COD President: “Very remote” chance of class cancellations


The College of DuPage Faculty Association and community supporters protest before the Aug. 15 board of trustees meeting (photo by: Alison Pfaff)

Joey Weslo, General Assignment Reporter

Following the first scheduled federal mediation, College of DuPage Faculty Association’s electric doomsday clock is still counting the hours since their contract expired.

While the board of trustees and the faculty association have come to an impasse, students are wondering: Will teachers strike and our classes be suspended or cancelled?

COD President Brian Caputo said, while he respects students’ concerns, an improved and positive dialogue between the negotiating teams encourages him the college is a long way from a potential strike.

College of DuPage President Brian Caputo (photo by: Aimee Leal)

“We do not want the faculty to strike, and we know the faculty is also committed to student success,” said Caputo. “We still haven’t gone through all the proposals, and we’re encouraged by the presence of the mediator and where the negotiations are going.”

Trying to qualm students’ trepidation of lost refunds and disrupted college plans, Caputo said the administration does not expect to ever have to cancel classes.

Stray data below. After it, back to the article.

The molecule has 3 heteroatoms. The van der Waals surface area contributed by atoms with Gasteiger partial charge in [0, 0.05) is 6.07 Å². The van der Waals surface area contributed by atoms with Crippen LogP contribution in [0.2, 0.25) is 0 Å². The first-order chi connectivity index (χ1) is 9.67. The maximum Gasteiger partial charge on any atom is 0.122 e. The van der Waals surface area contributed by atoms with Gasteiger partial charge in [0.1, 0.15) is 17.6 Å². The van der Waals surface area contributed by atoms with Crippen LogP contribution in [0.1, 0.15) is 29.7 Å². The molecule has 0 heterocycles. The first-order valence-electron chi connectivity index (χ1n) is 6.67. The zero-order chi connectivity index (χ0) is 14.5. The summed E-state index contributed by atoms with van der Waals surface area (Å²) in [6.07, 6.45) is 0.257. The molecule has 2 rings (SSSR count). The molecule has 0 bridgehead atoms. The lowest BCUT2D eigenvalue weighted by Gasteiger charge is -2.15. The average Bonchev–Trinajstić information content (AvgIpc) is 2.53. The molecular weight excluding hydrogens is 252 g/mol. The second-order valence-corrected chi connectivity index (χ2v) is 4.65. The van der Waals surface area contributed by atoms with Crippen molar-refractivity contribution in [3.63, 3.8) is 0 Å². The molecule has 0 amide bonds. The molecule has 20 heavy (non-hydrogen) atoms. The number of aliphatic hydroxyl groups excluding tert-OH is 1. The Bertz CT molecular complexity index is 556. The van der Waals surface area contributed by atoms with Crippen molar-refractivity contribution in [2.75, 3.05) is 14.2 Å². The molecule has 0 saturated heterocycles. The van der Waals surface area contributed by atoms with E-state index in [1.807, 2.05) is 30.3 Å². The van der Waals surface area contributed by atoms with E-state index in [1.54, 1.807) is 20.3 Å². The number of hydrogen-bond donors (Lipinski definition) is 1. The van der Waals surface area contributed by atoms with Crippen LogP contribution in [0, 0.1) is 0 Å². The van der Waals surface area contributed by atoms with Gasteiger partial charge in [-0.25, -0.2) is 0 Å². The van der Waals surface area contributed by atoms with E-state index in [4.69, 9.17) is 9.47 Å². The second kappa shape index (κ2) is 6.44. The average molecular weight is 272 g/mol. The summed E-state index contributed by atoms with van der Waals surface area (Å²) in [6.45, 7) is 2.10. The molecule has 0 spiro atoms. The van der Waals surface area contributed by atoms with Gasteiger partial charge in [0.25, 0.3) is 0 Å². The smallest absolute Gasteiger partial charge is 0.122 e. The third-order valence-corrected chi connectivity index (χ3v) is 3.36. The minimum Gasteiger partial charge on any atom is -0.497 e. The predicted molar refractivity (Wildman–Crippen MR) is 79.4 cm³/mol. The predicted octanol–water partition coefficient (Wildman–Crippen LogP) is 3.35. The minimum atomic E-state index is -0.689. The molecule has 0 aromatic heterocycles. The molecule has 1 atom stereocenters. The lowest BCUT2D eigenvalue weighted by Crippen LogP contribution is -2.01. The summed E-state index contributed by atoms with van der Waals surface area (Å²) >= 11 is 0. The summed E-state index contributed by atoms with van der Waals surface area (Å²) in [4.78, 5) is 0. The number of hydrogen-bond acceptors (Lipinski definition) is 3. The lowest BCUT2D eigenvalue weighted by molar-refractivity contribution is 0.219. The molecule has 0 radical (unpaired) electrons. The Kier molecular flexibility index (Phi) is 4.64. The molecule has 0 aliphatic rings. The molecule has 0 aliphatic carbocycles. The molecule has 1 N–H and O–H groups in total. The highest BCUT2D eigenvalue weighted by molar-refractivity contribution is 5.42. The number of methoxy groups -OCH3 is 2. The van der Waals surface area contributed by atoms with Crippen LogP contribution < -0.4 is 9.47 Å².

“We will make every effort to ensure classes are completed,” said Caputo. “If by some very remote circumstance a class has to be cancelled, we would make sure the student is made whole as appropriate. The student is not going to be penalized for having taken a class and not completing it because it was our fault.”

Caputo said in the event of a strike, classes taught by adjuncts [55%] would continue, while the disruption of full-time faculty classes would depend on the length of the strike.

While some members of the faculty have accused the polarized board of acting on behalf of boosting their political platforms and making anti-union headlines, Caputo said the impasse is really about the institution’s expenditures running over its revenues. The college has seen declined enrollment in recent years, and the next couple of years show a continued budget deficit.